This article was featured in the July 2017 SALT Newsletter. You can view the full newsletter here.
 In states that require combined or consolidated reporting, the intercompany payment is eliminated; therefore, the state income tax impact of the intercompany arrangement is neutral.
 Many of the exceptions include the following: (i) if the income is allocated and/or apportioned to and taxed by a state that imposes a tax measured by income (sometimes referred to as the “subject to tax” exception); (ii) if the payment is at arm’s length rates; (iii) if the payment is made to a related member located in a foreign country which has a comprehensive income tax treaty with the U.S.; (iv) if the payment is ultimately paid to an unrelated member or (v) the arrangement has a valid business purpose. It is worth noting that an exception made require more than one of these to be satisfied.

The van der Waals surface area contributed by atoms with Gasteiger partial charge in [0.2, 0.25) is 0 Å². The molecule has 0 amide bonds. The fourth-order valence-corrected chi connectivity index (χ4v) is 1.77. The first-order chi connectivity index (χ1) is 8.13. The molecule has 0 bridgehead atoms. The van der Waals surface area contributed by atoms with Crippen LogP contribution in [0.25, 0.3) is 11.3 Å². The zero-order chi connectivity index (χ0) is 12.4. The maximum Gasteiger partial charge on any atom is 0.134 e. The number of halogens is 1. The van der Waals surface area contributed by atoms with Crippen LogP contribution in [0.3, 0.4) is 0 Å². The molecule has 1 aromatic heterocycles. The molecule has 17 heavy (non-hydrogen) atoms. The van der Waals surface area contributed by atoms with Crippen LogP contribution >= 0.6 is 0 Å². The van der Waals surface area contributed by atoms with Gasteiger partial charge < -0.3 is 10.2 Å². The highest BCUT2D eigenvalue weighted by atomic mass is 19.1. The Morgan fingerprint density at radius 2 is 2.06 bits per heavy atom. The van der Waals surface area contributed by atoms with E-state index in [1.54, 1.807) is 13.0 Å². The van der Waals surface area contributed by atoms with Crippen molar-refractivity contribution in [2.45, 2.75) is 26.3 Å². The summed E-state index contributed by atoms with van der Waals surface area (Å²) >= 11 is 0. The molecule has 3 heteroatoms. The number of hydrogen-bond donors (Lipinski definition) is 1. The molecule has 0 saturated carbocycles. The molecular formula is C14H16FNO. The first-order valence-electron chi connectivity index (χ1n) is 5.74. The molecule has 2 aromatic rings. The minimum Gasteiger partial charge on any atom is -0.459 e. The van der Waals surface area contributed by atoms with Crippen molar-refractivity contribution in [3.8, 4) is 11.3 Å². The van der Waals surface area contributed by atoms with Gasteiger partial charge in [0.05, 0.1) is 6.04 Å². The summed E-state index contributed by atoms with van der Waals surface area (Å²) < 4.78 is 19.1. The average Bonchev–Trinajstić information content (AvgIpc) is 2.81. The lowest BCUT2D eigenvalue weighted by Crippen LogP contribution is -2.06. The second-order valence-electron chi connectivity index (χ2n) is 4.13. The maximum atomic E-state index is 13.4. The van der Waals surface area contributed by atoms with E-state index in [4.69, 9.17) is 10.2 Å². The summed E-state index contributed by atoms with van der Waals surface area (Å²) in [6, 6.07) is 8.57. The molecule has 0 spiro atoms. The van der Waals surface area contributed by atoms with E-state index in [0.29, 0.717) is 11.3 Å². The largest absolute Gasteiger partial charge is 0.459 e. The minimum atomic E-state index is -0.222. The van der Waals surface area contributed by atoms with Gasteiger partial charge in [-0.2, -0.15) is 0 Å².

N.J.S.A. § 54:10A-4.4(c)(1)(b).
 BMC Software, Inc. v. Division of Taxation, N.J. Tax Court, Docket. No. 000403-2012 (May 24, 2017).
 Morgan Stanley & Co, Inc. v. Director, Division of Taxation, 28 N.J. Tax 197 (2014).